I recently listened to a recent sermon on Psalm 90 by Sinclair Ferguson (for you other Ferguson fans you can now hear his weekly sermons from First Pres’, Columbia, SC). In it was a statement that still rings with Scottish brogue in my hears. It goes something like this in my redneck, Southern twang: to discover grace we must first discover our need for it (y’all). He stated it another way: grace means much to us because our sin means much to us.
This gave me a running start into Isaiah 12.2 this morning. I can deliver Isaiah 12.2 with eloquence and elocution (feigning a Scottish accent even), making many think I “joyously draw its water” (v3). There is heavenly language in the verse that fits well in songs and prayers. Yet, it has no power unless it is really experienced. It rings hollow for those unacquainted with lostness, distrust, fear, weakness and speechlessness.
For the LORD GOD (ya yahweh) to be my salvation (yeshua) I must first be in a place of lostness. For God to be fearlessly trusted I must first be in a place of poor-footed fearfulness. For God to be my strength and song I must first be in a place of weak-hearted songlessness. God was truly salvation because Babylon was truly horrible. God is truly comforting to us because He was truly angry with us (v1). Living water is for the morbidly thirsty. And to truly enjoy grace we must first stare down what makes it most necessary.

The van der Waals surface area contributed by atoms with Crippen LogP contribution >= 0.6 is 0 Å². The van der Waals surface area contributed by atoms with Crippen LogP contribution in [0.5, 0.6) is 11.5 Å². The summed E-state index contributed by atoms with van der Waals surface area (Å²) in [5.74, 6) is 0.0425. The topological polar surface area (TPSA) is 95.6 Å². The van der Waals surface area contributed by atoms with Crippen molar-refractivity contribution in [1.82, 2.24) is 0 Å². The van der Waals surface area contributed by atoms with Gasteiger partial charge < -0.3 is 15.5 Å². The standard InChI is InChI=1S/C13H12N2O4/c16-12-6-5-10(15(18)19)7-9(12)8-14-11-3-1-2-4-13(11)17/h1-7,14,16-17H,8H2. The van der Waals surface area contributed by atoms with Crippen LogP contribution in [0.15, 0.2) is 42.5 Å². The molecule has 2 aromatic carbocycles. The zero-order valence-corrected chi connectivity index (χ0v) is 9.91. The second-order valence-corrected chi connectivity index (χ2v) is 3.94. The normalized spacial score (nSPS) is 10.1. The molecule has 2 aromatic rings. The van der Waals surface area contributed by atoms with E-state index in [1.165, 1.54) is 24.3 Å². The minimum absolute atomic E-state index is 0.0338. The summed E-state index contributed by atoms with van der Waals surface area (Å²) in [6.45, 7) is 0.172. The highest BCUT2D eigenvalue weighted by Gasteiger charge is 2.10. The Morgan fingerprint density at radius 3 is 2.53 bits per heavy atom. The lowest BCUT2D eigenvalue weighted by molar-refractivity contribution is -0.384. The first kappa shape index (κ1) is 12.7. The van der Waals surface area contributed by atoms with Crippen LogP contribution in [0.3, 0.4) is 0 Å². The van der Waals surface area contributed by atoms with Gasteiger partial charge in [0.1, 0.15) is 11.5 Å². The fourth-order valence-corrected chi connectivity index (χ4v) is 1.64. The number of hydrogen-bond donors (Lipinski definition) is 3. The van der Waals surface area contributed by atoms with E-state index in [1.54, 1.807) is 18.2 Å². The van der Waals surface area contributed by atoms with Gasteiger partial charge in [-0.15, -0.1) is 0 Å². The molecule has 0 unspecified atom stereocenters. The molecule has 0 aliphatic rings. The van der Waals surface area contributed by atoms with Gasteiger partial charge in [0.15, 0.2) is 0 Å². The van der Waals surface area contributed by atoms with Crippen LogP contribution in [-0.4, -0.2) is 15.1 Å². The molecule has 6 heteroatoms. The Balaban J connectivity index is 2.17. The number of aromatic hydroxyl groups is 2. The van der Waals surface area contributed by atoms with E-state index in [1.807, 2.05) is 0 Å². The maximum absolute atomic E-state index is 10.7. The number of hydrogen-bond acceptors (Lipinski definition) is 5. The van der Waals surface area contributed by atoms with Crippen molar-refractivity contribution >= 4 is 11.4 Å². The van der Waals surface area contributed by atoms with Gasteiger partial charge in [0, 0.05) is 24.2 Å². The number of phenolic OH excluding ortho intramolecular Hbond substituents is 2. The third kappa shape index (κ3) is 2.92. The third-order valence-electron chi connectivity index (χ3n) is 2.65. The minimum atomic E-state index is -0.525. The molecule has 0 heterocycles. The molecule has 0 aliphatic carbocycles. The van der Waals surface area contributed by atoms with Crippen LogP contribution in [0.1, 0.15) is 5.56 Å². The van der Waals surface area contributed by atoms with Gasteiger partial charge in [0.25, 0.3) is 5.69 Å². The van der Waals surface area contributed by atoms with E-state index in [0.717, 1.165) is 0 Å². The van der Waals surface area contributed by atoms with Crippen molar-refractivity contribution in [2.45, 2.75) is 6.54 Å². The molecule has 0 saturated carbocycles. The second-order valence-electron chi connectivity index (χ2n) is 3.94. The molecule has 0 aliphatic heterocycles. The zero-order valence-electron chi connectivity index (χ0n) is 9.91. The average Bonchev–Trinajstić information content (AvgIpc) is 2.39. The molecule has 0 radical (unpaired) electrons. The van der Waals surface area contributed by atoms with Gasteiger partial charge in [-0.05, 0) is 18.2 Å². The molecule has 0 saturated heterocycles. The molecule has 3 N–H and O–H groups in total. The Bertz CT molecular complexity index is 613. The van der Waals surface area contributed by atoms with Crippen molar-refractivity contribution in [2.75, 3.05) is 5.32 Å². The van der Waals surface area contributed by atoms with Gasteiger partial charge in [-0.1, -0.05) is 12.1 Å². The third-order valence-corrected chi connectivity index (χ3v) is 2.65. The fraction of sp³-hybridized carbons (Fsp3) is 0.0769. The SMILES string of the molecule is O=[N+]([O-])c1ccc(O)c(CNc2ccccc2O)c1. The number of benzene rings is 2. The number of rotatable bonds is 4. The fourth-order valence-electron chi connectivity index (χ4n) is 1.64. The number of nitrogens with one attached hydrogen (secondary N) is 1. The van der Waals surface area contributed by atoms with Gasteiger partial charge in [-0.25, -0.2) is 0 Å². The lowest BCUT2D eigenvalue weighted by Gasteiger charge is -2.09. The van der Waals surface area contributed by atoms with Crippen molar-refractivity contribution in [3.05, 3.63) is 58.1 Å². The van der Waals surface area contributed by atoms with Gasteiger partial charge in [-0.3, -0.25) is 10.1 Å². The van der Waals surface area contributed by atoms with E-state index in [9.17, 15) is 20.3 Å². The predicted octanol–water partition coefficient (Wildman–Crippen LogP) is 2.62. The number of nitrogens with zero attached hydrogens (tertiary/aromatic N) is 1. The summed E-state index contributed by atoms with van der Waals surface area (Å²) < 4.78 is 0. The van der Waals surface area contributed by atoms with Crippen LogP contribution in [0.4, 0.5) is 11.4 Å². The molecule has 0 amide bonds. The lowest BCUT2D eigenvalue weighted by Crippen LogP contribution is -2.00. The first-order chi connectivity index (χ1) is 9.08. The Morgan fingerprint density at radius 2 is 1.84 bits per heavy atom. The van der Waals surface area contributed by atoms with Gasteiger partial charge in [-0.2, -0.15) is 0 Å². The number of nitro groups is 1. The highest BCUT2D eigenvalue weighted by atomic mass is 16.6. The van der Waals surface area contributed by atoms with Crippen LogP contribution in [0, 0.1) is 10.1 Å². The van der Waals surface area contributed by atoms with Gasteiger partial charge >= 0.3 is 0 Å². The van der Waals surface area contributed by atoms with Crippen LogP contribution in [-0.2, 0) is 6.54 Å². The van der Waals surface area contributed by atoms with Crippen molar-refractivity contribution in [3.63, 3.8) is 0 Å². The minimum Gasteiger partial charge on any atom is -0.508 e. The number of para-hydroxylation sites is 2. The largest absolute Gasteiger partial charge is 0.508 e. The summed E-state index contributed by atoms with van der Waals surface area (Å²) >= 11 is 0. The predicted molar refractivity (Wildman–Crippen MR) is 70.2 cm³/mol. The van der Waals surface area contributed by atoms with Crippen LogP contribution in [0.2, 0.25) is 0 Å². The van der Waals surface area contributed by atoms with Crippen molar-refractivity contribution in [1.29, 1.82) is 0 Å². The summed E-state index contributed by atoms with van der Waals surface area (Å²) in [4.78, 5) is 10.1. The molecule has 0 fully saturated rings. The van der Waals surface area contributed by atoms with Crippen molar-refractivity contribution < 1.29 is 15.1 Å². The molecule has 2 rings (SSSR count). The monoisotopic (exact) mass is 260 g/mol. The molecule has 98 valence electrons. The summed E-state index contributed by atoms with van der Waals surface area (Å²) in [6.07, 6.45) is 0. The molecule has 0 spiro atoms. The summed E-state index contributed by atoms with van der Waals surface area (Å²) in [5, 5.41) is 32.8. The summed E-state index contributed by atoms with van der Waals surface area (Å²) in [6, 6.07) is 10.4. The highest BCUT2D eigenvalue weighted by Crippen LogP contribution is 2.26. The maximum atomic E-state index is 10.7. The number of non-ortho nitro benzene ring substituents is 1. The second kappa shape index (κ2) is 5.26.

By no means does this does this happen only once. God will not let us grow content with the grace we already know. There is more Yeshua to enjoy and that means more impotence to endure. It is a sanctifying journey filled with steps that are both firm and fading. Like an northbound escalator, each step is firm enough to make the next one, but if we stand too long it will fade away. He will make a way to save us in Christ . . . again.
Isaiah 12.2 is not conquered by the skillful exegete. It is best taught by the redeemed sinner. And pastoral credibility comes not from third-person exposition, but from first-person exaltation (v4). “Little ones to Him belong; we are weak, but He is strong.”